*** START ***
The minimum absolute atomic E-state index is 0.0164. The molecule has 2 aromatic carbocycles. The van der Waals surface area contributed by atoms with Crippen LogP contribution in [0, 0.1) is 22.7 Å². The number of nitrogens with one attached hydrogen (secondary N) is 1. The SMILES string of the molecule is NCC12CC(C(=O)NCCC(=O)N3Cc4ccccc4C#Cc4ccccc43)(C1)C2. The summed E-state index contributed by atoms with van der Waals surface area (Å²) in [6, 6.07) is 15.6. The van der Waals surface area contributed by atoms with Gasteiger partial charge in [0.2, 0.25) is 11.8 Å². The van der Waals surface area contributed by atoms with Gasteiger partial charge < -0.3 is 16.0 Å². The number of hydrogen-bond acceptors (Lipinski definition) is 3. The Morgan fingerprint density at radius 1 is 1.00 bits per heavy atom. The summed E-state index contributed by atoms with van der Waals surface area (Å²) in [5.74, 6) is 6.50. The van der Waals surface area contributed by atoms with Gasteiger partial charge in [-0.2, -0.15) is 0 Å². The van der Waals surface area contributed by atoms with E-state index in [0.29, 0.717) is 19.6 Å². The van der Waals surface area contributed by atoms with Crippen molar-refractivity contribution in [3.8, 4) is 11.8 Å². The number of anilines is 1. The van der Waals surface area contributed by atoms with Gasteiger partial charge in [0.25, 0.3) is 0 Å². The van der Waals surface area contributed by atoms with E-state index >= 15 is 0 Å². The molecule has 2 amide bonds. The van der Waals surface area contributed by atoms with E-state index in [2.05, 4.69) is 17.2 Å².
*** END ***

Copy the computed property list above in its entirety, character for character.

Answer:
The minimum absolute atomic E-state index is 0.0164. The molecule has 2 aromatic carbocycles. The van der Waals surface area contributed by atoms with Crippen LogP contribution in [0, 0.1) is 22.7 Å². The number of nitrogens with one attached hydrogen (secondary N) is 1. The SMILES string of the molecule is NCC12CC(C(=O)NCCC(=O)N3Cc4ccccc4C#Cc4ccccc43)(C1)C2. The summed E-state index contributed by atoms with van der Waals surface area (Å²) in [6, 6.07) is 15.6. The van der Waals surface area contributed by atoms with Gasteiger partial charge in [0.2, 0.25) is 11.8 Å². The van der Waals surface area contributed by atoms with Gasteiger partial charge < -0.3 is 16.0 Å². The number of hydrogen-bond acceptors (Lipinski definition) is 3. The Morgan fingerprint density at radius 1 is 1.00 bits per heavy atom. The summed E-state index contributed by atoms with van der Waals surface area (Å²) in [5.74, 6) is 6.50. The van der Waals surface area contributed by atoms with Gasteiger partial charge in [-0.2, -0.15) is 0 Å². The van der Waals surface area contributed by atoms with E-state index in [0.29, 0.717) is 19.6 Å². The van der Waals surface area contributed by atoms with Crippen molar-refractivity contribution in [3.8, 4) is 11.8 Å². The number of anilines is 1. The van der Waals surface area contributed by atoms with Gasteiger partial charge in [0.25, 0.3) is 0 Å². The van der Waals surface area contributed by atoms with E-state index >= 15 is 0 Å². The molecule has 2 amide bonds. The van der Waals surface area contributed by atoms with E-state index in [2.05, 4.69) is 17.2 Å².